Equity Elite Reverse Mortgage (“Equity Elite”) is Reverse Mortgage Funding LLC’s proprietary loan program, and it is not affiliated with the Home Equity Conversion Mortgage (HECM) loan program, which is insured by FHA. Equity Elite is available to qualified borrowers who also may be eligible for HUD, FHA’s HECM program or are seeking loan proceeds that are higher than HUD, FHA’s HECM program limit. Equity Elite currently is available only for eligible properties in select states. Please contact your loan originator to see if it is currently available in your state.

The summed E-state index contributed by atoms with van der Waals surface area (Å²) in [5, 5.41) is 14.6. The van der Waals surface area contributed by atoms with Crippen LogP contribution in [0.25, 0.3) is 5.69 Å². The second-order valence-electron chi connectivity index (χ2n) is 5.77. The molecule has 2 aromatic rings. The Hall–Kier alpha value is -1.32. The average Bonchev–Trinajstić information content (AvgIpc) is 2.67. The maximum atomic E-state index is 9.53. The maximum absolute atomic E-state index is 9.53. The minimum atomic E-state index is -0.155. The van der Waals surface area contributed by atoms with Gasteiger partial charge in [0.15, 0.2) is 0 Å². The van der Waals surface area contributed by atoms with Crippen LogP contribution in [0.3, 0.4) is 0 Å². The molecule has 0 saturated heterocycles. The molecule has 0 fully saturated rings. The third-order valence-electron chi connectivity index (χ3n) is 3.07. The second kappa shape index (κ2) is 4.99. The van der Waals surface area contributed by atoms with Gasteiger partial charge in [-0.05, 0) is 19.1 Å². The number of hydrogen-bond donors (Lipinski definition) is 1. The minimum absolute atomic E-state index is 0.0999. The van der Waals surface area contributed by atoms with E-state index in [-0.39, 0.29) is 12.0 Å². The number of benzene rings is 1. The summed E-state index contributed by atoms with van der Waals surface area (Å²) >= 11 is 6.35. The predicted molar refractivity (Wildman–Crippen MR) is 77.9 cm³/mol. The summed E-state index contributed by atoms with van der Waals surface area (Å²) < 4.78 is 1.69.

Upon a maturity event, any non-borrowing individuals with an ownership interest in the property, including non-borrowing spouses, will have 90 days to purchase the property from the estate or, if the non-borrower inherits the property, pay the loan in full using any sources of funds available to them. Any non-borrowing individual, including a non-borrowing spouse, should have a plan to pay off an Equity Elite reverse mortgage upon the borrower’s death or any other maturity event. If the non-borrower is unwilling or unable to purchase the property or pay the loan in full, there is no protection for the non-borrower (including a non-borrower spouse) to maintain an interest in the home or to continue residing in the home past the maturity event and the non-borrower may be evicted upon foreclosure. The FHA HECM program has protections in place for certain non-borrowing parties, so a reverse mortgage applicant with certain non-borrowing parties should strongly consider a FHA-insured HECM loan (see HECM guidelines or ask an RMF representative for details). Under the Equity Elite reverse mortgage loan program, a maturity and/or default event occurs when the last surviving borrower no longer lives in the home as his or her primary residence for at least 12 months, the property charges (including taxes, insurance, or any other property charges) are not paid, required repairs are not completed or the property is not maintained, or any other maturity and/or default event, as specified in the Security Instrument, occurs.